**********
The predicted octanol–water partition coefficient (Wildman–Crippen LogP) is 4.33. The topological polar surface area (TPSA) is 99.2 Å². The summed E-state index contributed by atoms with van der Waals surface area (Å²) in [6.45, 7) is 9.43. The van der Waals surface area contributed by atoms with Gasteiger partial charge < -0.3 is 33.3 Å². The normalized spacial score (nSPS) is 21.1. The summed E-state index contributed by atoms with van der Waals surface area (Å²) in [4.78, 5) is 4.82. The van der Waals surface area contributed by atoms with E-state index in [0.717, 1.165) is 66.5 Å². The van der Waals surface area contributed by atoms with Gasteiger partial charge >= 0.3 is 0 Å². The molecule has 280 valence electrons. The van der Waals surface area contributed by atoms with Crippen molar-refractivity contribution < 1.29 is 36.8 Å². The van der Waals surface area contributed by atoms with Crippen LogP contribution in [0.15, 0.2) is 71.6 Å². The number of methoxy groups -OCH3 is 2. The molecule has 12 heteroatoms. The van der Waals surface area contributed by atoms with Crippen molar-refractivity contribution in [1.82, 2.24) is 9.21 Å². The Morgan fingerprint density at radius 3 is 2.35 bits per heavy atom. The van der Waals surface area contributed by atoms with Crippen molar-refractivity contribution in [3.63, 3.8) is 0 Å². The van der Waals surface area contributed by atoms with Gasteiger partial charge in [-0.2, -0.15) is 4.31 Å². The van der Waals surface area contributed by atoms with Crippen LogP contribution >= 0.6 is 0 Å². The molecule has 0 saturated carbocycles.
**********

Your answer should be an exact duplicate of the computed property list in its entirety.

The predicted octanol–water partition coefficient (Wildman–Crippen LogP) is 4.33. The topological polar surface area (TPSA) is 99.2 Å². The summed E-state index contributed by atoms with van der Waals surface area (Å²) in [6.45, 7) is 9.43. The van der Waals surface area contributed by atoms with Gasteiger partial charge < -0.3 is 33.3 Å². The normalized spacial score (nSPS) is 21.1. The summed E-state index contributed by atoms with van der Waals surface area (Å²) in [4.78, 5) is 4.82. The van der Waals surface area contributed by atoms with E-state index in [0.717, 1.165) is 66.5 Å². The van der Waals surface area contributed by atoms with Gasteiger partial charge >= 0.3 is 0 Å². The molecule has 280 valence electrons. The van der Waals surface area contributed by atoms with Crippen molar-refractivity contribution < 1.29 is 36.8 Å². The van der Waals surface area contributed by atoms with Crippen LogP contribution in [0.15, 0.2) is 71.6 Å². The number of methoxy groups -OCH3 is 2. The molecule has 12 heteroatoms. The van der Waals surface area contributed by atoms with Crippen molar-refractivity contribution in [1.82, 2.24) is 9.21 Å². The Morgan fingerprint density at radius 3 is 2.35 bits per heavy atom. The van der Waals surface area contributed by atoms with Crippen molar-refractivity contribution in [3.63, 3.8) is 0 Å². The van der Waals surface area contributed by atoms with Gasteiger partial charge in [-0.2, -0.15) is 4.31 Å². The van der Waals surface area contributed by atoms with Crippen LogP contribution >= 0.6 is 0 Å². The molecule has 0 saturated carbocycles.